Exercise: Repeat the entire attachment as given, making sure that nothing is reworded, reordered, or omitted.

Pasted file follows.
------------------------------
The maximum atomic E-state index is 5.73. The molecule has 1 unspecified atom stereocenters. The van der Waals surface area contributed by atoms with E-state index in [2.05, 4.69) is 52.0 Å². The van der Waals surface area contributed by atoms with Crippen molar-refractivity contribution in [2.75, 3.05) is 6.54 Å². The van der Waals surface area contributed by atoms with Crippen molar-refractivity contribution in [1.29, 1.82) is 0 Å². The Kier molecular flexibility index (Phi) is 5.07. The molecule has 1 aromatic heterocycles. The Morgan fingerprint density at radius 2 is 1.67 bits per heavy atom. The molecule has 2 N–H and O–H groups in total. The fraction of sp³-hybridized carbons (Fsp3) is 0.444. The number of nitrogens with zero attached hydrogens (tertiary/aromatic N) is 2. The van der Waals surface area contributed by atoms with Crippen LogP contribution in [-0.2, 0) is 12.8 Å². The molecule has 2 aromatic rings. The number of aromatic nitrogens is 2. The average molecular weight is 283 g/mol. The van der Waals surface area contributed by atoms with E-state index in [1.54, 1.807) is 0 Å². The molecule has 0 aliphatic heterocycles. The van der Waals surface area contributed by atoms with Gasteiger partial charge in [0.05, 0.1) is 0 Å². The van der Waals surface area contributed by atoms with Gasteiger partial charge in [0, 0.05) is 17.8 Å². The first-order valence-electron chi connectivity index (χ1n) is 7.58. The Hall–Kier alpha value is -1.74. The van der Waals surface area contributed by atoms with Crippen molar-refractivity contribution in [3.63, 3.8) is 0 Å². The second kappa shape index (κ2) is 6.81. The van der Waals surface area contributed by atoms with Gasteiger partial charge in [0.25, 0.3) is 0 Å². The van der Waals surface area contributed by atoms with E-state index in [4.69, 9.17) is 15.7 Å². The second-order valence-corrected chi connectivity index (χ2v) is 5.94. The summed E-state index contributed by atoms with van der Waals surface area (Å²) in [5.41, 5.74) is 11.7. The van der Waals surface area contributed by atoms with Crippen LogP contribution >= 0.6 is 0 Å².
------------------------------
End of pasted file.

The maximum atomic E-state index is 5.73. The molecule has 1 unspecified atom stereocenters. The van der Waals surface area contributed by atoms with E-state index in [2.05, 4.69) is 52.0 Å². The van der Waals surface area contributed by atoms with Crippen molar-refractivity contribution in [2.75, 3.05) is 6.54 Å². The van der Waals surface area contributed by atoms with Crippen molar-refractivity contribution in [1.29, 1.82) is 0 Å². The Kier molecular flexibility index (Phi) is 5.07. The molecule has 1 aromatic heterocycles. The Morgan fingerprint density at radius 2 is 1.67 bits per heavy atom. The molecule has 2 N–H and O–H groups in total. The fraction of sp³-hybridized carbons (Fsp3) is 0.444. The number of nitrogens with zero attached hydrogens (tertiary/aromatic N) is 2. The van der Waals surface area contributed by atoms with Crippen LogP contribution in [-0.2, 0) is 12.8 Å². The molecule has 2 aromatic rings. The number of aromatic nitrogens is 2. The average molecular weight is 283 g/mol. The van der Waals surface area contributed by atoms with E-state index in [1.54, 1.807) is 0 Å². The molecule has 0 aliphatic heterocycles. The van der Waals surface area contributed by atoms with Gasteiger partial charge in [0.05, 0.1) is 0 Å². The van der Waals surface area contributed by atoms with Gasteiger partial charge in [0, 0.05) is 17.8 Å². The first-order valence-electron chi connectivity index (χ1n) is 7.58. The Hall–Kier alpha value is -1.74. The van der Waals surface area contributed by atoms with Crippen molar-refractivity contribution in [3.63, 3.8) is 0 Å². The second kappa shape index (κ2) is 6.81. The van der Waals surface area contributed by atoms with Gasteiger partial charge in [0.25, 0.3) is 0 Å². The van der Waals surface area contributed by atoms with E-state index in [4.69, 9.17) is 15.7 Å². The second-order valence-corrected chi connectivity index (χ2v) is 5.94. The summed E-state index contributed by atoms with van der Waals surface area (Å²) in [5.41, 5.74) is 11.7. The van der Waals surface area contributed by atoms with Crippen LogP contribution >= 0.6 is 0 Å².